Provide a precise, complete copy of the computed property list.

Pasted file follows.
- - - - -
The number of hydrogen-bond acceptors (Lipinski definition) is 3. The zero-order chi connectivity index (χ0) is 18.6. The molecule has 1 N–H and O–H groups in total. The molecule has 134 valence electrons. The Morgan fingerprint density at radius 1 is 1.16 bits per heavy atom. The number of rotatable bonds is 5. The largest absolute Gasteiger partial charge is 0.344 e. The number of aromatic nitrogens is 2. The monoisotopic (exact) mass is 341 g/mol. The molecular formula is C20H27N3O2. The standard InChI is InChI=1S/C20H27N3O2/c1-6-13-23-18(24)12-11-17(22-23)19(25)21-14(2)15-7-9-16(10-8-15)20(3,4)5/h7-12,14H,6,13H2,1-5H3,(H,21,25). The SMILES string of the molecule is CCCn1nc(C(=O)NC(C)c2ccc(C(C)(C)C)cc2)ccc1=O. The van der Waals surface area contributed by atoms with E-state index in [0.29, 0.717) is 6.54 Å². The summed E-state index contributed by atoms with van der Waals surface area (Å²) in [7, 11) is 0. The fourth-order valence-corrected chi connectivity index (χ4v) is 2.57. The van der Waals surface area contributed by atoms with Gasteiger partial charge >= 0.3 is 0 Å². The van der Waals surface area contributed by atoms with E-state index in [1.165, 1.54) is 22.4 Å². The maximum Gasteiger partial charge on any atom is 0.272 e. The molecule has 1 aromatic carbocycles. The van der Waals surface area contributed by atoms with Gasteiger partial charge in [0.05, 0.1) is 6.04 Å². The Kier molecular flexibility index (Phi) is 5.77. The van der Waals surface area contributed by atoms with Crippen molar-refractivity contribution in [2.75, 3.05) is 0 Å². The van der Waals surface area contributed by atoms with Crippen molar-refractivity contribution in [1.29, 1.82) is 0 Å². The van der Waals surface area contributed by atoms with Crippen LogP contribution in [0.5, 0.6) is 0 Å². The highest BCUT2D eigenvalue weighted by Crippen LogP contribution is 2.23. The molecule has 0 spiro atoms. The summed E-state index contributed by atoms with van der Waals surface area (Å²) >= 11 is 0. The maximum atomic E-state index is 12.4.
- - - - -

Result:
The number of hydrogen-bond acceptors (Lipinski definition) is 3. The zero-order chi connectivity index (χ0) is 18.6. The molecule has 1 N–H and O–H groups in total. The molecule has 134 valence electrons. The Morgan fingerprint density at radius 1 is 1.16 bits per heavy atom. The number of rotatable bonds is 5. The largest absolute Gasteiger partial charge is 0.344 e. The number of aromatic nitrogens is 2. The monoisotopic (exact) mass is 341 g/mol. The molecular formula is C20H27N3O2. The standard InChI is InChI=1S/C20H27N3O2/c1-6-13-23-18(24)12-11-17(22-23)19(25)21-14(2)15-7-9-16(10-8-15)20(3,4)5/h7-12,14H,6,13H2,1-5H3,(H,21,25). The SMILES string of the molecule is CCCn1nc(C(=O)NC(C)c2ccc(C(C)(C)C)cc2)ccc1=O. The van der Waals surface area contributed by atoms with E-state index in [0.29, 0.717) is 6.54 Å². The summed E-state index contributed by atoms with van der Waals surface area (Å²) in [7, 11) is 0. The fourth-order valence-corrected chi connectivity index (χ4v) is 2.57. The van der Waals surface area contributed by atoms with Gasteiger partial charge >= 0.3 is 0 Å². The van der Waals surface area contributed by atoms with E-state index in [1.165, 1.54) is 22.4 Å². The maximum Gasteiger partial charge on any atom is 0.272 e. The molecule has 1 aromatic carbocycles. The van der Waals surface area contributed by atoms with Gasteiger partial charge in [0.05, 0.1) is 6.04 Å². The Kier molecular flexibility index (Phi) is 5.77. The van der Waals surface area contributed by atoms with Crippen molar-refractivity contribution in [2.75, 3.05) is 0 Å². The van der Waals surface area contributed by atoms with Crippen molar-refractivity contribution in [1.29, 1.82) is 0 Å². The van der Waals surface area contributed by atoms with Crippen LogP contribution in [0.5, 0.6) is 0 Å². The highest BCUT2D eigenvalue weighted by Crippen LogP contribution is 2.23. The molecule has 0 spiro atoms. The summed E-state index contributed by atoms with van der Waals surface area (Å²) >= 11 is 0. The maximum atomic E-state index is 12.4.